The hit show “Hamilton” continues to dominate the Broadway box office and draws men and women of all ages and ethnicities.  Its popularity challenges the common refrain that Americans have no interest in history.  When I saw the show last November, I was inspired by its energy and the powerful performances of the cast.  In addition, I was struck by the accuracy of the script.   Lin Manuel-Miranda took very few dramatic liberties with the basic story of Hamilton and America’s founding generation.  Somehow he turned a dinner meeting of Jefferson, Madison and Hamilton and Washington’s farewell address into action-packed events.

As a public historian I advise many museums and historic sites around the country who aspire to engage audiences with their collections, architectural treasures and educational programs.  I know that we would be very pleased if we could generate half the loyal and committed following that “Hamilton” now enjoys.  Perhaps the single most important lesson to be learned is that history museums and historic sites are, in many respects, theatrical in nature.  Every day we put on a show and our best sites use lighting, costumes, music and special effects to tell our stories.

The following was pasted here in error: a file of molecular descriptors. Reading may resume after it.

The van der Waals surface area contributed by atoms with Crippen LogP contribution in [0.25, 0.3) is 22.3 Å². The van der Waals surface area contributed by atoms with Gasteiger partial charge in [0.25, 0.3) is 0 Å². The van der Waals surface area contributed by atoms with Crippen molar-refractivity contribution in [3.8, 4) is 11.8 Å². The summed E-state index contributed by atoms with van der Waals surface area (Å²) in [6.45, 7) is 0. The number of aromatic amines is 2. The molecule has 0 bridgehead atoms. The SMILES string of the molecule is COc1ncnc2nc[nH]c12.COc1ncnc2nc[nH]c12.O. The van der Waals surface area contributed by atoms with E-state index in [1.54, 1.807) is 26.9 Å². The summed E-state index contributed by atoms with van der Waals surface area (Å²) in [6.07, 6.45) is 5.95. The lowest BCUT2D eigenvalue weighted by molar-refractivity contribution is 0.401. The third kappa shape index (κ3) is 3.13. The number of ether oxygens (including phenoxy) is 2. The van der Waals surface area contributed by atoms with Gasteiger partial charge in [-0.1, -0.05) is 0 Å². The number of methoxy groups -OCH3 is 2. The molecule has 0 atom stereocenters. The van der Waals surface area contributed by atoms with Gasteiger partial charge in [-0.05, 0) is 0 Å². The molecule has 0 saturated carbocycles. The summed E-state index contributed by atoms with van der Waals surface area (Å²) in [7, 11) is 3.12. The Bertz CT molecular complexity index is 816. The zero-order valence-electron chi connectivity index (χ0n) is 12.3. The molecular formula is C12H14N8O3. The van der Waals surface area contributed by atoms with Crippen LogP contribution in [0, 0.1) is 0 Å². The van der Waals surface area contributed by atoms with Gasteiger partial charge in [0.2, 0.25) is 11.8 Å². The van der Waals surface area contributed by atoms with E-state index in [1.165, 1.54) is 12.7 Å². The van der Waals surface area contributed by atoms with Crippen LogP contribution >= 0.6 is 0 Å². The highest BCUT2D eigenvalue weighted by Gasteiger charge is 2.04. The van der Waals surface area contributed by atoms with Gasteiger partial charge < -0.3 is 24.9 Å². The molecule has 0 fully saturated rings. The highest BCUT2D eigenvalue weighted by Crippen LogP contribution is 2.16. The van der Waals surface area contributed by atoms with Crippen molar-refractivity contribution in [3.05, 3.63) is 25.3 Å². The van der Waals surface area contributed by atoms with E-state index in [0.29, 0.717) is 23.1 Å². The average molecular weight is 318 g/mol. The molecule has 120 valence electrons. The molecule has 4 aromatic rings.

Very few of us will win Tony awards for our efforts.  But we can enliven our presentation of the past by recognizing that history can be entertaining and factual.  Above all, history is about people and exploring their humanity—their strengths and flaws, their triumphs and tragedies—is what makes the past so compelling.